Astounding Distortions & Historic Price Spikes in Used Vehicle Market Begin to Unwind

Astounding Distortions & Historic Price Spikes in Used Vehicle Market Begin to Unwind

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This stimulus economy is producing the weirdest effects.

By Wolf Richter for WOLF STREET.

This has been an amazing sight: The used vehicle auction market’s descent into the deep-freeze during March and April, in terms of volume and prices, and then the phenomenal spike in prices into the summer, and the reversal starting in late August and accelerating in September and early October.

In the week ended October 4, auction prices for vehicles up to eight years old declined 1.2% from the prior week, the seventh week in a row of price declines, according to J.D. Power data, released this afternoon. Its weekly price index is now down 4.8% from the peak of the price spike in mid-August, but remains substantially above pre-Pandemic levels:

From a different and long-term point of view, the monthly Manheim Used Vehicle Value Index, which tracks auction prices and is mix-, mileage-, and seasonally adjusted, fell in September after a magnificent spike over the summer.

A month ago, in its August release, Manheim, the largest auto auction house in the US and a unit of Cox Automotive, had noted that values were rising at a “decelerating pace” in the first part of August and then began backtracking in late August. In September the index fell 1.6% from August, but is still up 15% from a year ago – a stunning historic collapse-and-spike:

In terms of Manheim’s “Three-Year-Old Index,” it fell 2.9% in September. Manheim Market Report (MMR) prices fell at “an accelerating pace over the four full weeks of September”; in the last full week of September, it declined 0.9%, “the biggest weekly decline in 22 weeks.”

The chart below, via Manheim’s October Presentation, depicts the Three-Year-Old Index for past years, and in bold purple for 2020, in terms of how prices changed from week 1 (=100%), with prices generally declining later in the year. But 2020 has been a spectacular outlier, though the decline now too has set in:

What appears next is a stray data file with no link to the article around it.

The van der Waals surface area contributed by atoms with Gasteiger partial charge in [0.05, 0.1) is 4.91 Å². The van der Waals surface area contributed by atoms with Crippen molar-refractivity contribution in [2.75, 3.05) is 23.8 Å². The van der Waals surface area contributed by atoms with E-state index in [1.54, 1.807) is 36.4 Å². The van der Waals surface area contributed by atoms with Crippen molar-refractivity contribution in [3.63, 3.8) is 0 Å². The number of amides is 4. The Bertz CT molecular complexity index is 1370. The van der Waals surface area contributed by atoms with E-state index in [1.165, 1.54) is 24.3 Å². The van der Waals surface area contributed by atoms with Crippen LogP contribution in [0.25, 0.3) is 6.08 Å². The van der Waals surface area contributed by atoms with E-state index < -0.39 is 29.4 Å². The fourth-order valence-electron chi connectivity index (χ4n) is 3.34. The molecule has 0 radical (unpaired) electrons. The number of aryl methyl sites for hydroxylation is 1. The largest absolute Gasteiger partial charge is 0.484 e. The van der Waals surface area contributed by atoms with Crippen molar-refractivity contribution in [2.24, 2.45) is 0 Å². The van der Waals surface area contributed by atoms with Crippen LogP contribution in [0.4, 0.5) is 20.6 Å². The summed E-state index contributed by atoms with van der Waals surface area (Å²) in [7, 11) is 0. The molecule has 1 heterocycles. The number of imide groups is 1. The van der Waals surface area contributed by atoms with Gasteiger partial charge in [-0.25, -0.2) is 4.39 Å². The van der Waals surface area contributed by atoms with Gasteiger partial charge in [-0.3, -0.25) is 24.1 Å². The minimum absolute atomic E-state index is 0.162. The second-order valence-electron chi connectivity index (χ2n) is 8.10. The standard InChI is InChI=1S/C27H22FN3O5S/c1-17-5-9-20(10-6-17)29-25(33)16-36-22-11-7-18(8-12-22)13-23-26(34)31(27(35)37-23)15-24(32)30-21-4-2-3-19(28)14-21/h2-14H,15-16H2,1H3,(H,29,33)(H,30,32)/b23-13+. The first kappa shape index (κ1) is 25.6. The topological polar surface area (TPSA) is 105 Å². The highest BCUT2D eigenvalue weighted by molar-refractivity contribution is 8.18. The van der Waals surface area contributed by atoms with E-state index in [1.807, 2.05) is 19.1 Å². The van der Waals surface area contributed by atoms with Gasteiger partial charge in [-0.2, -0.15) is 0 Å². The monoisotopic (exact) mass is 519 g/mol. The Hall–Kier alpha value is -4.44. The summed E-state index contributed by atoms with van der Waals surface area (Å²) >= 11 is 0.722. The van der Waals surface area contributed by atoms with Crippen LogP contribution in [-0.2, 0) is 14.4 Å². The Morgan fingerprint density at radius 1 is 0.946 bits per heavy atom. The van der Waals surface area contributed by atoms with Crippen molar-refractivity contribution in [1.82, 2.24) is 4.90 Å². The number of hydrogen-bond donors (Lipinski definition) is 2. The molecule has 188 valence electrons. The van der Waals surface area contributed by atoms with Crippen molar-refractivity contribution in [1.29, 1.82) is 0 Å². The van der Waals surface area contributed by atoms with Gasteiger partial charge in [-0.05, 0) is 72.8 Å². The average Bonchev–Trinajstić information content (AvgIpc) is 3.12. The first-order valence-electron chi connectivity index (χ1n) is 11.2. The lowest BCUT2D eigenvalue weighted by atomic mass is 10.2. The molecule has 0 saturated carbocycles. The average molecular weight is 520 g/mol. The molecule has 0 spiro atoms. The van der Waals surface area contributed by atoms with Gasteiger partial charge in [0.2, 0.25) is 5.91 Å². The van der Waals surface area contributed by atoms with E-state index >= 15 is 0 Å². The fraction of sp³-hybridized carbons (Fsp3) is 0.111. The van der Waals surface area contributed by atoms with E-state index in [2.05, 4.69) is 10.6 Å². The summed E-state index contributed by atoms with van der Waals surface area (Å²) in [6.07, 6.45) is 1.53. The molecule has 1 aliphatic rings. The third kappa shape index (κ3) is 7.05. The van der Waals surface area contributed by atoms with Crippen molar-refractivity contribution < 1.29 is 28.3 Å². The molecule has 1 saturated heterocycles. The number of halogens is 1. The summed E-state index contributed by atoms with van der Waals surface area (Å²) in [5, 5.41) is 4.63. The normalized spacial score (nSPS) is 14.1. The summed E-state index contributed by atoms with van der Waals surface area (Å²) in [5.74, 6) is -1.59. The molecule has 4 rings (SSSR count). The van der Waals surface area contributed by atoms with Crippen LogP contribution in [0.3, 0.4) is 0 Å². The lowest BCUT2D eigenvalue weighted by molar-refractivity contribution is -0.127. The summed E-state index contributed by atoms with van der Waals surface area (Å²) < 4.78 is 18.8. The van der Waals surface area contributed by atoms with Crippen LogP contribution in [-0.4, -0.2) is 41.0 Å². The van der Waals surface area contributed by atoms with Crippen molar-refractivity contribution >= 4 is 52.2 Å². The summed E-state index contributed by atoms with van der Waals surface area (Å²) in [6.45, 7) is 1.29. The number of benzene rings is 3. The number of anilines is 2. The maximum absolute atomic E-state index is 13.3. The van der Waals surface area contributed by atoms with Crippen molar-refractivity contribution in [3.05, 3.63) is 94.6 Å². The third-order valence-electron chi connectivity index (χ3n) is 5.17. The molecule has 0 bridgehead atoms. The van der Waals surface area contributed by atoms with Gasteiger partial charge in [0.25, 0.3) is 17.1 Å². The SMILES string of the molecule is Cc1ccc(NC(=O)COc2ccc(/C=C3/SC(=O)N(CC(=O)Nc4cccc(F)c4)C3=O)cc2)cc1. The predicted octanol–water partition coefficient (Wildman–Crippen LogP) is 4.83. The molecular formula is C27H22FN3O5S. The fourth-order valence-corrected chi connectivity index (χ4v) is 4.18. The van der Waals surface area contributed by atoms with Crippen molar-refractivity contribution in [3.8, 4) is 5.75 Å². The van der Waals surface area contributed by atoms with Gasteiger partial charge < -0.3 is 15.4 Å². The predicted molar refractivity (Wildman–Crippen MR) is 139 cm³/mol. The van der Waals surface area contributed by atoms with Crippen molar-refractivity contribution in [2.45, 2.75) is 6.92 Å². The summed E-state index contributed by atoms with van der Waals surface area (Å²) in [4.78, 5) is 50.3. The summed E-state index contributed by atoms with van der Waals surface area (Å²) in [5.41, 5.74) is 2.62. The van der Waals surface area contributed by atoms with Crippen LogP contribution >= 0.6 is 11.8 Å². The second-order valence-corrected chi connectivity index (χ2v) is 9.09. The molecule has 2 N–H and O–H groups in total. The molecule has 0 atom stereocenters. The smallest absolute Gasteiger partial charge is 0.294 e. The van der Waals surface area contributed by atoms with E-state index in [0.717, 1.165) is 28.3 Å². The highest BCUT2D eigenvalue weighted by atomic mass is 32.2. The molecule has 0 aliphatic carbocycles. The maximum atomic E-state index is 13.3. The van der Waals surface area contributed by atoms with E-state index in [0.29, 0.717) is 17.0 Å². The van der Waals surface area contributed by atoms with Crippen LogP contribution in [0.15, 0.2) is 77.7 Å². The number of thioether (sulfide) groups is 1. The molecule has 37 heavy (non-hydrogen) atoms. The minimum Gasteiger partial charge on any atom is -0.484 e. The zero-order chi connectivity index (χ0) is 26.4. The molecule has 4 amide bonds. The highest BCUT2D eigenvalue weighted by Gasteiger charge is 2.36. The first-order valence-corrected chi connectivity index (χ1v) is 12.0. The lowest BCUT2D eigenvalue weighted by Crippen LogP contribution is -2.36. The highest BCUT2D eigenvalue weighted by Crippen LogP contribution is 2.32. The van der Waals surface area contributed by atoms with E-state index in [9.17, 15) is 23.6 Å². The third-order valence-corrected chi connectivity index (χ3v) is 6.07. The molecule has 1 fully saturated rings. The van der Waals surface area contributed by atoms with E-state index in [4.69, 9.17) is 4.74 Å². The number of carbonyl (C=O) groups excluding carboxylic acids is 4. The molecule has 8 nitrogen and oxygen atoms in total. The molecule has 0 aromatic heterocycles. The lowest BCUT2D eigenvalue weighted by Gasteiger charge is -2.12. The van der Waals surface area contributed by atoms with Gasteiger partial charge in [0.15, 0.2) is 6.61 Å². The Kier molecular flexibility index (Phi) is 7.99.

As a sign of our times, Manheim reported that at its auctions, 87% of the vehicles were purchased on its digital auction platforms – “Dealers are choosing digital over physical,” it said. And overall auction attendance, fired up by the surge on its digital platform, has grown by 5% from the pre-Pandemic weeks in 2020 to an average of 87,900 per week in weeks 22-29.

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Wolf Richter

In his cynical, tongue-in-cheek manner, he muses on WOLF STREET about economic, business, and financial issues, Wall Street shenanigans, complex entanglements, and other things, debacles, and opportunities that catch his eye in the US, Europe, Japan, and occasionally China. WOLF STREET is the successor to his first platform… TP-Title-7-small-200px …whose ghastly name he finally abandoned in July 2014. Here’s the story on that. Wolf lives in San Francisco. He has over twenty years of C-level operations experience, including turnarounds and a VC-funded startup. He earned his BA and MBA in Texas and his MA in Oklahoma, worked in both states for years, including a decade as General Manager and COO of a large Ford dealership and its subsidiaries. But one day, he quit and went to France for seven weeks to open himself up to new possibilities, which degenerated into a life-altering three-year journey across 100 countries on all continents, much of it overland. And it almost swallowed him up.